Community surveillance can be controlled by radio jammers

In December 2019, violence broke out in the Mississippi State Prison in Patchman, Mississippi, resulting in the death of one inmate and more injuries. Since then, 28 inmates in the Mississippi prison system have died due to widespread violence, suicide and lack of medical services. In the days following the initial riots, many prisoners tried to use smuggled mobile phones to reach the prison walls and download videos and photos describing their current situation.

Once officials are notified of the leak, the images and videos uploaded by the prisoners will be deleted. In response to people’s concerns about showing images to the public, Parchman used a cell phone handheld jammer system. In addition to ensuring that prisoners cannot access their cell phone data, the Mississippi Department of Corrections can also access cell phone detectors, chopsticks, K-9 and net. However, due to living conditions and enough staff have been affected, the department has been working hard to keep mobile phones smuggled and extended access by controlling social media.

In the past three months, due to the discovery history of my lawsuits, I personally participated in these lawsuits. My business is a legal technology company that uses cloud technology to promote legal efforts. In my opinion, the technology or lack of technology in prisons is a key issue and has not attracted the attention it deserves. Although I participated in the project as an expert, what I saw shocked me, and as a result I was disappointed with the current level of technology in American prisons today.

Not only Parchman faced this problem. Other areas of the country, such as Baltimore Prison and Lee County in South Carolina, have implemented or tested controlled cell jammers. According to the FCC’s guidelines on “banning prohibited mobile phones in prisons,” this technology circumvents legal restrictions.

Some American prisons have begun to adopt technologies such as artificial intelligence. For example, LEO technology is used in some areas to monitor prisoners’ conversations on the phone on a large scale. These software programs use speech recognition technology, semantic analysis, and machine learning to create a searchable database of keywords that can be monitored.

The intelligent system treats detainees fairly and eliminates prejudice. On the whole, this seems to be a safe method of using technology to control prison order when monitoring prisoners and guards. However, the use of this system raises some ethical issues.

Even more worrying is that these concerns are not limited to security issues. The lack of technology has proven to extend to the question of whether detainees are receiving proper medical care. A report by the PEW Charitable Trusts cited a RAND study that found that “insufficient or missing electronic medical records” are often mentioned as a fundamental problem in ensuring that prisoners receive proper treatment.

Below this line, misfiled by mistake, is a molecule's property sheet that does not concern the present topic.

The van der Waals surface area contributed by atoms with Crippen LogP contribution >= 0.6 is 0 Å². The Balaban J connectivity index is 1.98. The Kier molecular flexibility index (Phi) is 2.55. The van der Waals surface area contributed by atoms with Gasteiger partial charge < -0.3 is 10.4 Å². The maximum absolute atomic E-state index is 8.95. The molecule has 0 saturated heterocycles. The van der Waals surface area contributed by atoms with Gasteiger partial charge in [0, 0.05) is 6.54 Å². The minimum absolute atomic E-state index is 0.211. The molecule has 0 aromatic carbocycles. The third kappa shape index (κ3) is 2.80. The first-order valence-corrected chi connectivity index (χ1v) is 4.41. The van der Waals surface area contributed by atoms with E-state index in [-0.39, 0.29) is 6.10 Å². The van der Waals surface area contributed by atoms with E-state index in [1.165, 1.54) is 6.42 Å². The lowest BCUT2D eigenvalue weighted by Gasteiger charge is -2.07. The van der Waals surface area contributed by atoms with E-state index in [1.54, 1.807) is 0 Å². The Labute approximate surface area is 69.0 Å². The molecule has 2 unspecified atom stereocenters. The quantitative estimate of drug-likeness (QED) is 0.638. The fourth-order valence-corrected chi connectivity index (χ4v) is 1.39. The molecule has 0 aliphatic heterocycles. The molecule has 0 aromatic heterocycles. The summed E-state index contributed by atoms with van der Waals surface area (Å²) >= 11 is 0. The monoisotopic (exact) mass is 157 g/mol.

In addition, many reports concluded that lack of access to technology can also lead to recidivism. In a recent survey article conducted by Mia Armstrong, Slate interviewed countless prison officials. They concluded that the lack of technology in all American prisons constitutes a return to the “free world”. An obstacle that is almost insurmountable.

Since we see all the positive results of artificial intelligence and other emerging technologies in today’s business, it is natural to use such technologies as viable options. Improve the situation faced by correctional institutions. However, it is important to remember that access to technology does not replace human’s basic needs for proper and clean facilities, access to clean and safe drinking water, and fair and safe arrangements.

There are many initiatives that can bring rehabilitation reform into this century. Unfortunately, private prisons are still a problem in the United States. In my experience, the profit dynamics of private prisons reduce the emphasis on prisoner rehabilitation and emphasize the benefits of private companies. I think this creates a vicious circle that limits the useful resources of prisoners and protects the important financial results of private companies.

In my opinion, the industry must change. We must invest in reforming prisoners, not profit from it, and promise to elevate the status of the community through technological advancement, current global vocational training and appropriate healthcare. We have a huge opportunity to use technology to improve recovery instead of enjoying punishment.

Major changes must be made before useful and beneficial technologies can be put into prison. As a member of the technical community, I think it is vital that we recognize this problem and give it the attention it deserves. We have the knowledge and technology to drive real change in rehabilitation. Although this is only part of the puzzle, it may make the prison system better.